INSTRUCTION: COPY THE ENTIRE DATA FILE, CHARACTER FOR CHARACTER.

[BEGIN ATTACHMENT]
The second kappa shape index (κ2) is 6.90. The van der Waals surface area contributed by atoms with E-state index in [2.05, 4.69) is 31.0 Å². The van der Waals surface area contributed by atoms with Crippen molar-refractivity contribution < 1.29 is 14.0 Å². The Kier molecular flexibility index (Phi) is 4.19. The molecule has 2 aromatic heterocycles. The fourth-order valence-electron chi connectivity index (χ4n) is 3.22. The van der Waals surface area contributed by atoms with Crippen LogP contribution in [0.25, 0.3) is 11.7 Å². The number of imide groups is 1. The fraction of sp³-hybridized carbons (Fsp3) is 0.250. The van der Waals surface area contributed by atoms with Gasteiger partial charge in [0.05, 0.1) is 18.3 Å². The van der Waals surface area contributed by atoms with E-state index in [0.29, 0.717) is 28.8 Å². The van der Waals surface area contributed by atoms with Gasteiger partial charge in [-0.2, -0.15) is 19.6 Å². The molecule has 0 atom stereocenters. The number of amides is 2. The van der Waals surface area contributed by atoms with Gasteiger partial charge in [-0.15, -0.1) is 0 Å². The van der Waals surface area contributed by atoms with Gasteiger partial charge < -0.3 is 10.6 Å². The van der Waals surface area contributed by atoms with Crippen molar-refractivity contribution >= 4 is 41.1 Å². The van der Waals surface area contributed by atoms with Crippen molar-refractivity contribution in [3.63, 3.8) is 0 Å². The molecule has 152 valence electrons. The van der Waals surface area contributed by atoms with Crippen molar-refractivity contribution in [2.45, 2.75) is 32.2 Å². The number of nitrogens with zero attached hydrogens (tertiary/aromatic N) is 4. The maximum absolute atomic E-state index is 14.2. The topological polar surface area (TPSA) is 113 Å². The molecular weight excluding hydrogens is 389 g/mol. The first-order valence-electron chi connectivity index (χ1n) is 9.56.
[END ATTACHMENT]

The second kappa shape index (κ2) is 6.90. The van der Waals surface area contributed by atoms with E-state index in [2.05, 4.69) is 31.0 Å². The van der Waals surface area contributed by atoms with Crippen molar-refractivity contribution < 1.29 is 14.0 Å². The Kier molecular flexibility index (Phi) is 4.19. The molecule has 2 aromatic heterocycles. The fourth-order valence-electron chi connectivity index (χ4n) is 3.22. The van der Waals surface area contributed by atoms with Crippen LogP contribution in [0.25, 0.3) is 11.7 Å². The number of imide groups is 1. The fraction of sp³-hybridized carbons (Fsp3) is 0.250. The van der Waals surface area contributed by atoms with Gasteiger partial charge in [0.05, 0.1) is 18.3 Å². The van der Waals surface area contributed by atoms with E-state index in [0.29, 0.717) is 28.8 Å². The van der Waals surface area contributed by atoms with Gasteiger partial charge in [-0.2, -0.15) is 19.6 Å². The molecule has 0 atom stereocenters. The number of amides is 2. The van der Waals surface area contributed by atoms with Gasteiger partial charge in [-0.15, -0.1) is 0 Å². The van der Waals surface area contributed by atoms with Gasteiger partial charge < -0.3 is 10.6 Å². The van der Waals surface area contributed by atoms with Crippen molar-refractivity contribution >= 4 is 41.1 Å². The van der Waals surface area contributed by atoms with Crippen molar-refractivity contribution in [3.63, 3.8) is 0 Å². The molecule has 152 valence electrons. The van der Waals surface area contributed by atoms with Crippen molar-refractivity contribution in [2.45, 2.75) is 32.2 Å². The number of nitrogens with zero attached hydrogens (tertiary/aromatic N) is 4. The maximum absolute atomic E-state index is 14.2. The topological polar surface area (TPSA) is 113 Å². The molecular weight excluding hydrogens is 389 g/mol. The first-order valence-electron chi connectivity index (χ1n) is 9.56.